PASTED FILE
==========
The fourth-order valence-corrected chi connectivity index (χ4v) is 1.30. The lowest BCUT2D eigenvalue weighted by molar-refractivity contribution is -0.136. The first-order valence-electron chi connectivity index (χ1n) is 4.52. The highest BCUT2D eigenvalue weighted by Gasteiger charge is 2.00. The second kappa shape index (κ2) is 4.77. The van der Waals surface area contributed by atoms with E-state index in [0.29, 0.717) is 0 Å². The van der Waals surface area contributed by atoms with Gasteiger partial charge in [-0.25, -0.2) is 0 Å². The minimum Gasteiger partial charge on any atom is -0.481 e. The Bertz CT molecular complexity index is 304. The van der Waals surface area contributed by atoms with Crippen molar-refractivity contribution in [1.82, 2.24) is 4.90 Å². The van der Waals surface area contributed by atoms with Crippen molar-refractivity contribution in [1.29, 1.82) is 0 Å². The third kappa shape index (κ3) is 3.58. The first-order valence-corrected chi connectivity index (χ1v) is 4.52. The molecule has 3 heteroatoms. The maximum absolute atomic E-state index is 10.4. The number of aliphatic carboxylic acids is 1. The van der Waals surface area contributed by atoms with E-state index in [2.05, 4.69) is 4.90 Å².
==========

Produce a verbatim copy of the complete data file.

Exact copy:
The fourth-order valence-corrected chi connectivity index (χ4v) is 1.30. The lowest BCUT2D eigenvalue weighted by molar-refractivity contribution is -0.136. The first-order valence-electron chi connectivity index (χ1n) is 4.52. The highest BCUT2D eigenvalue weighted by Gasteiger charge is 2.00. The second kappa shape index (κ2) is 4.77. The van der Waals surface area contributed by atoms with E-state index in [0.29, 0.717) is 0 Å². The van der Waals surface area contributed by atoms with Gasteiger partial charge in [-0.25, -0.2) is 0 Å². The minimum Gasteiger partial charge on any atom is -0.481 e. The Bertz CT molecular complexity index is 304. The van der Waals surface area contributed by atoms with Crippen molar-refractivity contribution in [1.82, 2.24) is 4.90 Å². The van der Waals surface area contributed by atoms with Crippen molar-refractivity contribution in [1.29, 1.82) is 0 Å². The third kappa shape index (κ3) is 3.58. The first-order valence-corrected chi connectivity index (χ1v) is 4.52. The molecule has 3 heteroatoms. The maximum absolute atomic E-state index is 10.4. The number of aliphatic carboxylic acids is 1. The van der Waals surface area contributed by atoms with E-state index in [2.05, 4.69) is 4.90 Å².